A recent CBS News investigation found that certain discount merchants were misrepresenting the gold jewelry they were selling, a practice known as underkarating.
The report aired Monday, Nov. 25 on the CBS Evening News with Dan Rather in its “Eye on America” segment. CBS New Correspondent Cynthia Bowers explained that some low-end retailers and flea markets sold jewelry represented as 10k and 14k gold that was below stated karat quality. She issued an alert to consumers to beware and ask questions when purchasing jewelry this holiday season as well as year round.
In preparing the segment, a team of CBS employees went undercover and purchased 25 pieces of gold jewelry. The gold pieces were taken to the Jewelers Vigilance Committee’s Precious Metals Testing facility, and CBS reported that one-third of the items purchased and tested didn’t meet the gold standard.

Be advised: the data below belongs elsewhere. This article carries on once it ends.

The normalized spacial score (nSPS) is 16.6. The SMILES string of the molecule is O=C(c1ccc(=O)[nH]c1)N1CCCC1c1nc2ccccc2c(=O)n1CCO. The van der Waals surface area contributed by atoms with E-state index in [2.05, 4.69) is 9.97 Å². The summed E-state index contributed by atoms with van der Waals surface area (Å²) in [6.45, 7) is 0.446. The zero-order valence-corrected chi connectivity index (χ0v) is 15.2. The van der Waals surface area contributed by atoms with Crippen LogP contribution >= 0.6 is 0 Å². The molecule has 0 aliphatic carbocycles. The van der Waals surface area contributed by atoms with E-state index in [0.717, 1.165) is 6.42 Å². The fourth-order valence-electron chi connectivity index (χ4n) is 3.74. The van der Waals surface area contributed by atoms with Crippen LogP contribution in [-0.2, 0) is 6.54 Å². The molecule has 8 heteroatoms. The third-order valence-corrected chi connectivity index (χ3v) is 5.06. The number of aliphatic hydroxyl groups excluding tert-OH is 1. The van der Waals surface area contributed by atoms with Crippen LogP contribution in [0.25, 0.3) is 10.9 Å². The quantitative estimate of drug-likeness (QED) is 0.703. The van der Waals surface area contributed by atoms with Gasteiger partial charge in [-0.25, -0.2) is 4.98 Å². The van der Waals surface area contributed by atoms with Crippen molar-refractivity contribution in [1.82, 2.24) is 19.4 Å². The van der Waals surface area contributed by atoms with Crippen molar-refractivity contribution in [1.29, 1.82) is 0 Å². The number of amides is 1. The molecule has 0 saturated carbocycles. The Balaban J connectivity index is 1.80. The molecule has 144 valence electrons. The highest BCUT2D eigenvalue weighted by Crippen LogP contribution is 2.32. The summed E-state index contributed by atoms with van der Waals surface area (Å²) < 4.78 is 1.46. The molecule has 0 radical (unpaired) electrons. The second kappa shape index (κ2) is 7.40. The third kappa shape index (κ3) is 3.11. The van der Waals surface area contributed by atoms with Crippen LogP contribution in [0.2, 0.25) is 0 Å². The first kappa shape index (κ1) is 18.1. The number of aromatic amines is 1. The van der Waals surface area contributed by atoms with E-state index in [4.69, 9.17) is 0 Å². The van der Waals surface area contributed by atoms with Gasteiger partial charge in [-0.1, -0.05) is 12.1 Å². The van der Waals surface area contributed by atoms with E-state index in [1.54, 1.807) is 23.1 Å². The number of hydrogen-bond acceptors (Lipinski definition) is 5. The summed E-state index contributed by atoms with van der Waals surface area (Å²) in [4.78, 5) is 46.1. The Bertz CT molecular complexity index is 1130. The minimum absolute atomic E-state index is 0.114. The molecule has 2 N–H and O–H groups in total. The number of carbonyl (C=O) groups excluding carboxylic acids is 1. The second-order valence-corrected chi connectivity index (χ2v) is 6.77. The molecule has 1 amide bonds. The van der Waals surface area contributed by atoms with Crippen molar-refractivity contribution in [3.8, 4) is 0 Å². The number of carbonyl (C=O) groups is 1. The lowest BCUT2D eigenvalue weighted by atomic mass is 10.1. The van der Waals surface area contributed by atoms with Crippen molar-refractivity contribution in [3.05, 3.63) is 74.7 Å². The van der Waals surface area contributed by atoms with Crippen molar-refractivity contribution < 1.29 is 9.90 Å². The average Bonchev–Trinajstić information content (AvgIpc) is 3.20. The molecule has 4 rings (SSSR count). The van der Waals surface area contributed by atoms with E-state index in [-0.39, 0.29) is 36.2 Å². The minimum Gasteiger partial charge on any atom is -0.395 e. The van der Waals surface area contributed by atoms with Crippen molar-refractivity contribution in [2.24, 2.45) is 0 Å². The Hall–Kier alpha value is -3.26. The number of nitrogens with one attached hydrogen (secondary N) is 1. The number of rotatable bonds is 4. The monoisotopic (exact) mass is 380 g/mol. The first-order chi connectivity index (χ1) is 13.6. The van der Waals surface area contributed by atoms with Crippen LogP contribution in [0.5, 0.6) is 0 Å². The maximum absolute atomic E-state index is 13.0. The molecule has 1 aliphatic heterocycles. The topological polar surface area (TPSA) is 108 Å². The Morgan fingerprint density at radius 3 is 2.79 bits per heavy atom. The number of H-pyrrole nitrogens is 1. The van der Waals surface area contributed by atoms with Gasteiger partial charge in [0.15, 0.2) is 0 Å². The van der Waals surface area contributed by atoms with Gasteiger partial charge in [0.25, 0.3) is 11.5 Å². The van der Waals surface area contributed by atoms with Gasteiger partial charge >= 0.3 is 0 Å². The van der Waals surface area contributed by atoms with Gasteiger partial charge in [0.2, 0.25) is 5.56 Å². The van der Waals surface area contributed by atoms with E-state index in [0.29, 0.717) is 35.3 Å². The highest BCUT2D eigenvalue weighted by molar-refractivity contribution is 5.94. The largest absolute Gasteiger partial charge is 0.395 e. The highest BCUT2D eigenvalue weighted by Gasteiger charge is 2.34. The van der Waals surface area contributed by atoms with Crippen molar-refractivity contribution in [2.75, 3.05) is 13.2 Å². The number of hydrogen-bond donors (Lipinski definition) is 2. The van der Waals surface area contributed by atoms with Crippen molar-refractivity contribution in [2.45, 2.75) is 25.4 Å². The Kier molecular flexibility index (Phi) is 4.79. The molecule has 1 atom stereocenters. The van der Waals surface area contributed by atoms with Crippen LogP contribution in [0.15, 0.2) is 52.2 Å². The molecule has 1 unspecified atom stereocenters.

“Every time a consumer buys one of these little charms and some of the gold is missing, a consumer’s had his pocket picked,” Cecilia Gardner, JVC executive director and general counsel, said in the segment.
Among the items that were misrepresented were Mickey Mouse watches and Winnie the Pooh charms purchased in Minneapolis, where they tested at 8k and not 10k as advertised.
“It is a pretty yellow metal, but it’s not gold—at least under the law,” Gardner said.
When store owner Ginny Choi was told about the pieces, she stopped selling them. Choi told CBS that she is as much of a victim as the consumer because she was unaware the products were underkarated. She said she trusted her supplier and the 10k stamp. Investigators found the same problem with a Mickey charm purchased in a Chicago flea market.
The Mickey and Winnie charm pieces were missing more than just gold—they were missing trademarks as well. In other words, they were knockoffs.